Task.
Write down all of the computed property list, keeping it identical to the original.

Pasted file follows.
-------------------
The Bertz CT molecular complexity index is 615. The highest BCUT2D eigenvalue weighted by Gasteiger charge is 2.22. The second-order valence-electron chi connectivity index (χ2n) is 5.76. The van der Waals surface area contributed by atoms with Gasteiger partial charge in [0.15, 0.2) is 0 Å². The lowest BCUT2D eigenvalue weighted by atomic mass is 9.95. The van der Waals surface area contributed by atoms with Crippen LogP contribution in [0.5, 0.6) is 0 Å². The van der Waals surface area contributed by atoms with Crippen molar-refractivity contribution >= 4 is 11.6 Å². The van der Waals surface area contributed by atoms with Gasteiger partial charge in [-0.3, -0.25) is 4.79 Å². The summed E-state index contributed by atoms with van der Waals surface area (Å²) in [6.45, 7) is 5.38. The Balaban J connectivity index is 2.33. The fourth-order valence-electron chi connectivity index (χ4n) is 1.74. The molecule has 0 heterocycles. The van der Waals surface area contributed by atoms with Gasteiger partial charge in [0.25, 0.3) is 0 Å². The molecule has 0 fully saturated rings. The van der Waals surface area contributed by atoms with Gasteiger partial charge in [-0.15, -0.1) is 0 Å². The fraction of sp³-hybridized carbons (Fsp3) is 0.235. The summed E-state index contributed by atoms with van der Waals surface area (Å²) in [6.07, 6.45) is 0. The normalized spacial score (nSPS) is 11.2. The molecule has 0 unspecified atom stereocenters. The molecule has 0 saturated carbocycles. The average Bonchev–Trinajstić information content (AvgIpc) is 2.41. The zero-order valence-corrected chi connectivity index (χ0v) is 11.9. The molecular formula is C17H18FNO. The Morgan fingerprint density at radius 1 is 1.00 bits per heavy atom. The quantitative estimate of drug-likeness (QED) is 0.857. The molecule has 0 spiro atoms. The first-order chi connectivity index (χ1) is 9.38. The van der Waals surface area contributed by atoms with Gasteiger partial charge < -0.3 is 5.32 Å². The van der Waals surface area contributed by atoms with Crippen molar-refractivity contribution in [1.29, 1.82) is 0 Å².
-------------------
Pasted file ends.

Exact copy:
The Bertz CT molecular complexity index is 615. The highest BCUT2D eigenvalue weighted by Gasteiger charge is 2.22. The second-order valence-electron chi connectivity index (χ2n) is 5.76. The van der Waals surface area contributed by atoms with Gasteiger partial charge in [0.15, 0.2) is 0 Å². The lowest BCUT2D eigenvalue weighted by atomic mass is 9.95. The van der Waals surface area contributed by atoms with Crippen LogP contribution in [0.5, 0.6) is 0 Å². The van der Waals surface area contributed by atoms with Crippen molar-refractivity contribution >= 4 is 11.6 Å². The van der Waals surface area contributed by atoms with Gasteiger partial charge in [-0.3, -0.25) is 4.79 Å². The summed E-state index contributed by atoms with van der Waals surface area (Å²) in [6.45, 7) is 5.38. The Balaban J connectivity index is 2.33. The fourth-order valence-electron chi connectivity index (χ4n) is 1.74. The molecule has 0 heterocycles. The van der Waals surface area contributed by atoms with Gasteiger partial charge in [0.25, 0.3) is 0 Å². The molecule has 0 fully saturated rings. The van der Waals surface area contributed by atoms with Gasteiger partial charge in [-0.15, -0.1) is 0 Å². The fraction of sp³-hybridized carbons (Fsp3) is 0.235. The summed E-state index contributed by atoms with van der Waals surface area (Å²) in [6.07, 6.45) is 0. The normalized spacial score (nSPS) is 11.2. The molecule has 0 unspecified atom stereocenters. The molecule has 0 saturated carbocycles. The average Bonchev–Trinajstić information content (AvgIpc) is 2.41. The zero-order valence-corrected chi connectivity index (χ0v) is 11.9. The molecular formula is C17H18FNO. The Morgan fingerprint density at radius 1 is 1.00 bits per heavy atom. The quantitative estimate of drug-likeness (QED) is 0.857. The molecule has 0 spiro atoms. The first-order chi connectivity index (χ1) is 9.38. The van der Waals surface area contributed by atoms with Gasteiger partial charge < -0.3 is 5.32 Å². The van der Waals surface area contributed by atoms with Crippen molar-refractivity contribution in [1.29, 1.82) is 0 Å².